‘Developers must pay’: plans for industry to foot the bill of the cladding crisis
31 January 2022
The Grenfell Tower disaster in June of 2017 shed light to one of the biggest crises in the housing and development sector to date. It highlighted that a number of buildings across the UK had been clad in highly combustible materials and/or lacked fire safety features such as exterior firebreaks. The cladding crisis has dominated mainstream news for the last four years and the most discussed issue is who should pay for the cost of making good these dangerously clad towers.
Michael Gove, Secretary of State for Levelling Up, Housing and Communities, recently announced that the Government plans to shift the onus for paying for the removal of dangerous cladding, on to the residential property development industry. Previously, leaseholders had found themselves trapped in their homes, unable to sell a property due to the dangers of the cladding, and where this cladding had been removed, they were often unable to pay the eye-watering cost of replacing the same.
In welcome news to impacted individuals, the Government’s fresh approach highlights that it will be holding the industry, who Gove states has been “dodging accountability and have made vast profits during the pandemic whilst hard working families have struggled”, to account.
In a letter to the industry, Gove states that, collectively, companies will be asked to make financial contributions to cover the remaining cost of making good all unsafe cladding on buildings between 11m and 18m tall (estimated to stand at £4bn). On an independent level, companies will also have to fund and complete all necessary remedial work to buildings over 11m that they have individual played a role in developing, in an endeavour to pinpoint responsibility and reduce the collective £4bn estimate above.
To encourage co-operation and should the “industry fail to take responsibility in the way I have set out”, Gove advised that the government is prepared to restrict access to Government funding and future procurements, to utilise planning powers, pursue companies via the courts and impose new laws (if required). Gove has asked for a public commitment by the industry, to the proposals, by March 2022.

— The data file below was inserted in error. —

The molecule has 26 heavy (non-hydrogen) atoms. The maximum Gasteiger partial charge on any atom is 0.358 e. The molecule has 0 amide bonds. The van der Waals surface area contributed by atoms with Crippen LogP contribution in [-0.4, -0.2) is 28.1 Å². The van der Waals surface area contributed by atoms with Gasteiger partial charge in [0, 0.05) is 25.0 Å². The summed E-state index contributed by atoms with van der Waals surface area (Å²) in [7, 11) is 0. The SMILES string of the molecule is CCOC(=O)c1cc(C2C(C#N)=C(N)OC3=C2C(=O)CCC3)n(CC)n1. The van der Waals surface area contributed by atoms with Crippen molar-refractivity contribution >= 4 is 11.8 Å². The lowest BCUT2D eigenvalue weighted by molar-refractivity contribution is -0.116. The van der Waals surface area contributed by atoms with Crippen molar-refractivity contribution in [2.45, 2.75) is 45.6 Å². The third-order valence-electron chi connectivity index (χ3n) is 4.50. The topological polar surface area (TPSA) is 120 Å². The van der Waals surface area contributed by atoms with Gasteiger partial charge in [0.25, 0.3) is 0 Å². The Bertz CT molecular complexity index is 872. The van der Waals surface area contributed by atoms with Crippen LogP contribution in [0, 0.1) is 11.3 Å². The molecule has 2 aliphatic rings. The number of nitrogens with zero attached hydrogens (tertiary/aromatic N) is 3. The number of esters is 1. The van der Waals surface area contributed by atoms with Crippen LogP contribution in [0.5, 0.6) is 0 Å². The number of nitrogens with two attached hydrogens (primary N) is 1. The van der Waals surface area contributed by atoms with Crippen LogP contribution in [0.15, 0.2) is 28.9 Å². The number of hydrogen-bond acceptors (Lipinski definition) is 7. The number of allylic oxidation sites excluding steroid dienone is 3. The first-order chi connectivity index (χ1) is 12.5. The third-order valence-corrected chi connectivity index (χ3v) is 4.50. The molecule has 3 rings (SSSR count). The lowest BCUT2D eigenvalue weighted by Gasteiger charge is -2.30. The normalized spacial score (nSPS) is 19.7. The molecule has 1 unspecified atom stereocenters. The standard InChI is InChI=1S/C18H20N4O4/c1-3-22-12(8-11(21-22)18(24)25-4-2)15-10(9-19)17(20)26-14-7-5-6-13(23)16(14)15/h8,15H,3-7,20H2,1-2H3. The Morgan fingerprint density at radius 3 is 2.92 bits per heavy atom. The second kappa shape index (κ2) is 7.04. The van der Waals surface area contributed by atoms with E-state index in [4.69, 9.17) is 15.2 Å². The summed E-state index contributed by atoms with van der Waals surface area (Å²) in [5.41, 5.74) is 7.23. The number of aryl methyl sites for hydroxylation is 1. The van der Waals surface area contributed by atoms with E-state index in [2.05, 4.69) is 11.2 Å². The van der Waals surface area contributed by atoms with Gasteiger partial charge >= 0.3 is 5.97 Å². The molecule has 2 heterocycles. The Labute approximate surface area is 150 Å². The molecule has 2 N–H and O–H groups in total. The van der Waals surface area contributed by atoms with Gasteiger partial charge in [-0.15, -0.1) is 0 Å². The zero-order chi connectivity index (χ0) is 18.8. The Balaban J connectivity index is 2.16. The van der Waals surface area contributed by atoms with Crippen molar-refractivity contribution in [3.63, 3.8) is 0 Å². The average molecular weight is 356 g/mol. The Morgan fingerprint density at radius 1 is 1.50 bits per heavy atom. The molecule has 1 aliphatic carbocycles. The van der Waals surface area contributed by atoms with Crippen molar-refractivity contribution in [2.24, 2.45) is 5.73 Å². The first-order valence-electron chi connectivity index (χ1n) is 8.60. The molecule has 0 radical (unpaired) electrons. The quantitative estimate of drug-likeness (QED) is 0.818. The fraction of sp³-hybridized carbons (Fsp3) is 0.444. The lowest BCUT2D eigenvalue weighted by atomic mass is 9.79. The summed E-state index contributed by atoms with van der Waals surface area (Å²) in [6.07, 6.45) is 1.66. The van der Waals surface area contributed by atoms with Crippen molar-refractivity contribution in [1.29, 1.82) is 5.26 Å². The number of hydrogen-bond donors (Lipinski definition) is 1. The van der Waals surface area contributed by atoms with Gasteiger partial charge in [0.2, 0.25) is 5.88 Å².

For now, select aspects from the Government’s new approach include the following:
- Opening up the next phase of the Building Safety Fund, using the £5.1bn pot on high-rise buildings deemed most at risk.
- In a bid to “restore common sense to the market” the widely-criticised Consolidated Advice Note will be withdrawn.
- Updated guidance to be produced by the British Standard Institution will assist risk assessors in taking a proportionate stance to fire safety assessment.
- There will be enhanced protection for “blameless leaseholders” that will be introduced to ensure leaseholders are protected from forfeiture and eviction due to historic fire safety costs.
- The Building Safety Bill will be amended to retrospectively extend the legal right for building owners to demand compensation for safety defects from 15 years to 30 years.
However, the plans only apply to flat owners who have not yet paid to have cladding removed. Anyone who has already paid will not have their money refunded, the Department for Levelling Up, Housing & Communities has said.
What does this mean for our clients?
Clients who are social housing landlords may have already rectified stock impacted by dangerous cladding. Government advice passed in December 2018 called for landlords to inspect buildings over 18m and remove combustible materials if found.
Some of this cost may have been passed to lessees, and where those lessees have been unable to pay the same, landlords may see the enhanced protection promised by the government hinder the prospect of a full financial recoup.
However, if a client’s stock contains buildings that are still unsafely clad, so long as the cladding is less than 30 years old, the responsibility may fall to those responsible in the residential property development industry to make good, and no cost passed to the lessees.
What if landlords have recharged only part of the cost, or recovered only part? Can they then pursue the developer for the remainder?
As always, the devil will be in the detail.
The content of this article is for general information only. It is not, and should not be taken as, legal advice. If you require any further information in relation to this article please contact the author in the first instance. Law covered as at January 2022.